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Wrapper

 
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Hi,






ans:

i1 == i2, returns False in both the cases explain.

1) In the first case i understand
that both the statments are completly different. But i thought to save memory i2 would be
refering to i1.

2) i2 with Integer.valueof() would be expecting a integer value but its a string out there
i thought i would result in a compilier error. but it didnt happen.


I think both needs the knowledge of API. I was unable to sort out.

Please explain.

Thanks in advance
 
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Java 5.0 API:
static Integer valueOf(String s)
Returns an Integer object holding the value of the specified String.

So, perfectly legal way of defining an Integer object. Looks like you understand the == not coming up as the same because they are not the same object, so I'll not comment on that. Do you not have access to the API docs?
 
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Originally posted by srinivas sridaragaddi:
Hi,

ans:

i1 == i2, returns False in both the cases explain.

1) In the first case i understand
that both the statments are completly different. But i thought to save memory i2 would be
refering to i1.

2) i2 with Integer.valueof() would be expecting a integer value but its a string out there
i thought i would result in a compilier error. but it didnt happen.

I think both needs the knowledge of API. I was unable to sort out.

Please explain.

Thanks in advance



Hi again Srinivas

i1 and i2 are two separate instances of Integer and i1 == i2 compares the hashcode values of the Objects, not the numeric values. Try using i1.equals(i2) and you'll get true.

The Integer Wrapper has an overloaded valueOf() method that accepts a string, and converts it internally to the proper value.

Hope this helps...
Aloha,
Doug
 
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srinivas quotes


In the first case i understand that both the statments are completly different. But i thought to save memory i2 would be refering to i1.


In order to do that, and make wrapper objects refer to each other you have 2 ways:

In this code all objects refer to One object, because they are at the range of(-128 and 127).
At line 1 you created using autoboxing, at line 2 you created using valueOf(int)
 
srinivas sridaragaddi
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Thanks all for your reply

Exactly craig i didnt understand how both references are different

Integer i1 = Integer.valueOf(42);
Integer i2 = Integer.valueOf("42");

When the syntax for wrapper constructor says that they are the 2 different constructors for creaing a wrapper. I was expecting both to refer to the same object as "new" keyword is not used so that a new reference is created.

or

is it a short cut as String s="abc" is same as String s=new String("abc");
 
ahmed yehia
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Creats one String object in the String pool.

Creats two String objects, one in normal(non pool) memory- 's' will refer to that one, and one in the String pool.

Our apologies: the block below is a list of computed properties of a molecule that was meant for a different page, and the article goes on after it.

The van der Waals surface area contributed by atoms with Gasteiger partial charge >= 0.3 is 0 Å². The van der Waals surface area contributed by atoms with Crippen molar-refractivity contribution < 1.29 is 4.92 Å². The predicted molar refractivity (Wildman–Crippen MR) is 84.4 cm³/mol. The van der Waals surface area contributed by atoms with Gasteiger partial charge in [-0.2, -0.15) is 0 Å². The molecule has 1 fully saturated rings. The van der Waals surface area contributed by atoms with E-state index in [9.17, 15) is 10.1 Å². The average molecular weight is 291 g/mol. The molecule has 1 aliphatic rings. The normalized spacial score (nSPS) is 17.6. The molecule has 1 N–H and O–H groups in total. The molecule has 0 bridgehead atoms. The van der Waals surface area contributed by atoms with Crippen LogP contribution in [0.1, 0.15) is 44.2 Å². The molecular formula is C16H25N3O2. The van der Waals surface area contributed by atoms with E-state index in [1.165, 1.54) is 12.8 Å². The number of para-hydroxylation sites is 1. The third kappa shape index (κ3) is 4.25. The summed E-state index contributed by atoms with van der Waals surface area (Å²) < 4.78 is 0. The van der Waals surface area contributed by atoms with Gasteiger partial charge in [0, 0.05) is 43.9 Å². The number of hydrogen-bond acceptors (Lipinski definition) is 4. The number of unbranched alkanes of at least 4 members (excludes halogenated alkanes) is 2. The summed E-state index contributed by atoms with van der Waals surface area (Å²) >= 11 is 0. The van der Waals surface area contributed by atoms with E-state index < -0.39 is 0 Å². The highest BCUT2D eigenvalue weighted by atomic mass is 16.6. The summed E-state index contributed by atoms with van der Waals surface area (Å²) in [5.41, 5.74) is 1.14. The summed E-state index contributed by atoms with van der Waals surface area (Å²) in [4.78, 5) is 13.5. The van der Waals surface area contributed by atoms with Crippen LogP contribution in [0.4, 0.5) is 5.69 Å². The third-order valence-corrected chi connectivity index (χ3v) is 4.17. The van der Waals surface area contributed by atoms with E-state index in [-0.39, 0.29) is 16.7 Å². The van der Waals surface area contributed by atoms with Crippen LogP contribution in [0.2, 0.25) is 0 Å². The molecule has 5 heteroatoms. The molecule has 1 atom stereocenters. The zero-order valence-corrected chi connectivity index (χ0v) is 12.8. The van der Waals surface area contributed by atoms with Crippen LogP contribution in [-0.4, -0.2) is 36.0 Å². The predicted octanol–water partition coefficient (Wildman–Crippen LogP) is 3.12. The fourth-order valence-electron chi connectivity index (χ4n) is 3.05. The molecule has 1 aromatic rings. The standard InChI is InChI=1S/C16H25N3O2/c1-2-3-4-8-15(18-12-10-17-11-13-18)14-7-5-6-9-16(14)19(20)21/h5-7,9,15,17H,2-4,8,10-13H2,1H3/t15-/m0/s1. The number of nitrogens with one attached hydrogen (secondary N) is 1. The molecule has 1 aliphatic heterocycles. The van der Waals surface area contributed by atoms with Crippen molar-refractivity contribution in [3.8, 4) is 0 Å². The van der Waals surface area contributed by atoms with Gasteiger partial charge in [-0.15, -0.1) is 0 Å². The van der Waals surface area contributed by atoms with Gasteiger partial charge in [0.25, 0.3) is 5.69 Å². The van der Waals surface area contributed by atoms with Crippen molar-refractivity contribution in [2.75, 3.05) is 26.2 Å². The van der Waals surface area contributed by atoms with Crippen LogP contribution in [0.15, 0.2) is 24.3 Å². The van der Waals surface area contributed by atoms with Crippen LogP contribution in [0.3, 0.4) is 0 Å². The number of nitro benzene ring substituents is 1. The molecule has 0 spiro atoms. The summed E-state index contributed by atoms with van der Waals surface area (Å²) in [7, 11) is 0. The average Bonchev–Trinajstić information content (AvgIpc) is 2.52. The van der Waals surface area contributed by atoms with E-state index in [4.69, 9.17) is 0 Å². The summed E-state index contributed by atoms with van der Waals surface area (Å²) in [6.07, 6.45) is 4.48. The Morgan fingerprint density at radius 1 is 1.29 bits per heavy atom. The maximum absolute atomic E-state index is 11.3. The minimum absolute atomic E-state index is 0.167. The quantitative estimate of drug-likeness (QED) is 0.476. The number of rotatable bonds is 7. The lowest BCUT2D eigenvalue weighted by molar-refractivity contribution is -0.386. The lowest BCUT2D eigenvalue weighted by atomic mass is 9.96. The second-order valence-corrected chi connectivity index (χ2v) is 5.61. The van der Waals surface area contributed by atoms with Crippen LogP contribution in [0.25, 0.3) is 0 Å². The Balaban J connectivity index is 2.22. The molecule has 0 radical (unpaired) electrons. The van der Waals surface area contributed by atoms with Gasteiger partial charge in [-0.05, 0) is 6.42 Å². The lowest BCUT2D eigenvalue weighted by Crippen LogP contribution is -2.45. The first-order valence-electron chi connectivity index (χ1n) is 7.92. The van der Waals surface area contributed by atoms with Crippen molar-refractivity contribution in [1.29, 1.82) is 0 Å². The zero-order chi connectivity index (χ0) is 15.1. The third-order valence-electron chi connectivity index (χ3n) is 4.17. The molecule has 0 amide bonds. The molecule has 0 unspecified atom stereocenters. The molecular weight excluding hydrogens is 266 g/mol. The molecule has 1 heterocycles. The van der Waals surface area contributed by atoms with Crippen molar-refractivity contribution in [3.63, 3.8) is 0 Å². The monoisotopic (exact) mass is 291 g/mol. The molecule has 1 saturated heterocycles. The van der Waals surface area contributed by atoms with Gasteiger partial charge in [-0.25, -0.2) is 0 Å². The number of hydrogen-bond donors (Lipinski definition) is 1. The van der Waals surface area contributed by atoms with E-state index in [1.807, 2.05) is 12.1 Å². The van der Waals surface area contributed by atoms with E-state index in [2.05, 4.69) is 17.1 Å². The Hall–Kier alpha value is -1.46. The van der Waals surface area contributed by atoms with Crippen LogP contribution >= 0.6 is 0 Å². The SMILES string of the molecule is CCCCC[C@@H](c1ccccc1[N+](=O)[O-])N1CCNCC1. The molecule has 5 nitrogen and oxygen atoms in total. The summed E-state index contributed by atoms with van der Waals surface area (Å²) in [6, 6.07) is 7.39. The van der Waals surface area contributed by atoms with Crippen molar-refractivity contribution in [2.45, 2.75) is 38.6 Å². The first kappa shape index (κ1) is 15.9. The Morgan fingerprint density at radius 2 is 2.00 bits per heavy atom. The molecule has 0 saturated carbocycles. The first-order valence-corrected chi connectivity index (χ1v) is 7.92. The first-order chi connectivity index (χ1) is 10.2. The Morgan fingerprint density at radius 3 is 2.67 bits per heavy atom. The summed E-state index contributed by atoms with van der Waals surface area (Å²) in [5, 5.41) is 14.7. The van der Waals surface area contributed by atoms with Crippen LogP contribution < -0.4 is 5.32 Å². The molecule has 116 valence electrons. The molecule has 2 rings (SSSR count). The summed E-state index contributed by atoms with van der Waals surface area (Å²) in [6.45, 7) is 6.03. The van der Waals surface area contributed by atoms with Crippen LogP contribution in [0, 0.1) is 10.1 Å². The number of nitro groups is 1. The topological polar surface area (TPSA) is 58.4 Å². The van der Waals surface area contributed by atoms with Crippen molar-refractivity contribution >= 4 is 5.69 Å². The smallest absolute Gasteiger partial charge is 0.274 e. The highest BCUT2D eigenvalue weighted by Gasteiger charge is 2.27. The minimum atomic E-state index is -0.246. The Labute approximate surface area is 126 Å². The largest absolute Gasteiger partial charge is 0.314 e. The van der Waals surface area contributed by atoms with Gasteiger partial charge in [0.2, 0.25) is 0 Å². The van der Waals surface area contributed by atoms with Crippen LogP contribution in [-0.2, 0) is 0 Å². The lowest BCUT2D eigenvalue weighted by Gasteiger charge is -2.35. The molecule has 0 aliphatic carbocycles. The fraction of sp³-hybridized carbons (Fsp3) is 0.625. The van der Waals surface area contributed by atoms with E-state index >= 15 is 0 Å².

srinivas sridaragaddi
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i thought String s="abc" is a short cut or alias of
String s=new String("abc") is that correct or not. Now i am getting confused .

Ahmed thanks for your explanation my doubt was not concerned with that. i wanted to know whether first is a short cut of second.

do you have any idea about this....
 
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i thought String s="abc" is a short cut or alias of
String s=new String("abc") is that correct or not. Now i am getting confused .



Hi Srinivas

First statement is not alias nor shortcut of the second statement. Both has two different meaning which Ahmed Yehia already explained in the previous post.
 
ahmed yehia
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i thought String s="abc" is a short cut or alias of
String s=new String("abc") is that correct or not.


As you saw they are different, but because Strings are used frequently in code you can create one using a string literal directly.
 
srinivas sridaragaddi
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because Strings are used frequently in code you can create one using a string literal directly.



so Ahmed , both statements cannot be treated as short cut but
String s="abc" can be thought as a direct way of creating a object. here a new object is created right? so that later it will be eligible for garbage collection if s is set to null (s=null);
 
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If you look at the source code for class Integer, which you can find in the file src.zip in your JDK installation directory, you'll see that the Integer.valueOf(String s) method looks like this:

So, it always returns a new Integer object; it does not return an Integer object from the cache if the value is between -128 and 127. I don't know why Sun implemented it like this; it would have been smarter if they did this:

But unfortunately that's just not how they did it.
 
srinivas sridaragaddi
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Thanks a TON JESPER,

I was unable to understand anything from API, thanks again for the wonderful explanation. Can i request you to answer my other posts as i have huge doubt. which is uncleared till now.

Thanks in Advance
 
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